Gerard Minack of Minack Advisors points out this month that “the exceptional performance of the US equity market doesn’t rely on the US economy, or on Fed policy, or on fiscal stimulus. It relies on a handful of companies: Facebook, Apple, Alphabet, Amazon, Netflix & Microsoft (FAAANM). Exclude those six global franchise stories and the US market looks much like everyone else’s – earnings flat-lining with sales under pressure – except that it trades at significant valuation premium [to other world markets]”. Minack goes on to say that the historic superiority of the S&P 500 versus other major world indices is solely down to the superiority of those six companies and “in line with the desultory earnings performance of global equities excluding the US”. The shocking reality is that there has been no major change in forecast earnings for the remaining S&P 494 since 2015.

The result of their superiority is the spectacular market performance of the FAAANM cohort. The market capitalisation of the S&P500 has increased by US$6 trillion since the start of 2015, of which the Super 6 contributed US$4 trillion. The Super 6 have also accounted for all the increase in forecast profits over the same period.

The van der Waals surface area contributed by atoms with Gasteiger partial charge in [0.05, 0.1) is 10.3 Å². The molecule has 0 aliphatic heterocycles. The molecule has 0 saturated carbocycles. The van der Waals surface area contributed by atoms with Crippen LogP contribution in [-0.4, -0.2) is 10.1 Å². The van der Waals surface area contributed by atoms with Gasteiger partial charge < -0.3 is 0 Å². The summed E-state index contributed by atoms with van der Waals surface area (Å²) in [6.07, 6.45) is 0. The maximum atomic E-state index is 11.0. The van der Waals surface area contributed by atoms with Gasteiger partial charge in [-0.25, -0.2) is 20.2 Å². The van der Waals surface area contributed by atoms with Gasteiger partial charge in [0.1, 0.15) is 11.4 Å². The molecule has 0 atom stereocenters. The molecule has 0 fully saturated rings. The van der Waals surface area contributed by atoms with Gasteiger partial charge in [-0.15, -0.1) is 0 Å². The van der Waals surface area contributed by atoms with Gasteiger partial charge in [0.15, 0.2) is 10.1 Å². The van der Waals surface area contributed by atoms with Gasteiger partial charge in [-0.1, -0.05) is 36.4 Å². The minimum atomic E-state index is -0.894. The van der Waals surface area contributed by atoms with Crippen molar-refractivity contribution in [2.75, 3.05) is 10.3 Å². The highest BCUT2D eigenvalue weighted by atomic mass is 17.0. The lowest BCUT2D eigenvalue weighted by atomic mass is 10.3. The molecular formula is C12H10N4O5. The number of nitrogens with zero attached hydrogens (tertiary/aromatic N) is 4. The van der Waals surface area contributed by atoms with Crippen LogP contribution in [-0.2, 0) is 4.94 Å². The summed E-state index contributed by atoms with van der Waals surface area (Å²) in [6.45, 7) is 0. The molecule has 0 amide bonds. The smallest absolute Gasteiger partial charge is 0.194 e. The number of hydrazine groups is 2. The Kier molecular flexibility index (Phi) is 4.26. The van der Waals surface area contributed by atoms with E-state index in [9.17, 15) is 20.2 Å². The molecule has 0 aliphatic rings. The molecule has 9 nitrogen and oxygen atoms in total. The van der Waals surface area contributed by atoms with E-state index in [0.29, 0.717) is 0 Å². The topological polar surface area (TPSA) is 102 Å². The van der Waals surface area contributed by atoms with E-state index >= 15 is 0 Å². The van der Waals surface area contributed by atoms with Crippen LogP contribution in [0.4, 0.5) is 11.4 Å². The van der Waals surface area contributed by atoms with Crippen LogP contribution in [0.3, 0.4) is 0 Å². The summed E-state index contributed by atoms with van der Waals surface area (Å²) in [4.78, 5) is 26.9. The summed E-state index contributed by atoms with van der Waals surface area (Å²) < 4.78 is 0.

As a collective they are a market in themselves. The market capitalisation of the Super 6 is now larger than any non-US equity market aside from China. However, this S&P 6 trade at an average P/E of 45x next year’s earnings versus 18x for the S&P500 and 14x for the MSCI World Ex-US.

Minack avoids the trap of calling the top on these stocks, acknowledging the superiority of their revenue and earnings growth to date, but they obviously represent a massive concentration risk that is very sensitive to the discount rate and the assumption that the lack of investment and productivity of the majority of the past few years will continue for the foreseeable future. Whether that argument holds up if spending shifts from the damaged consumer to government and investment over the next ten years is, in my view, debatable.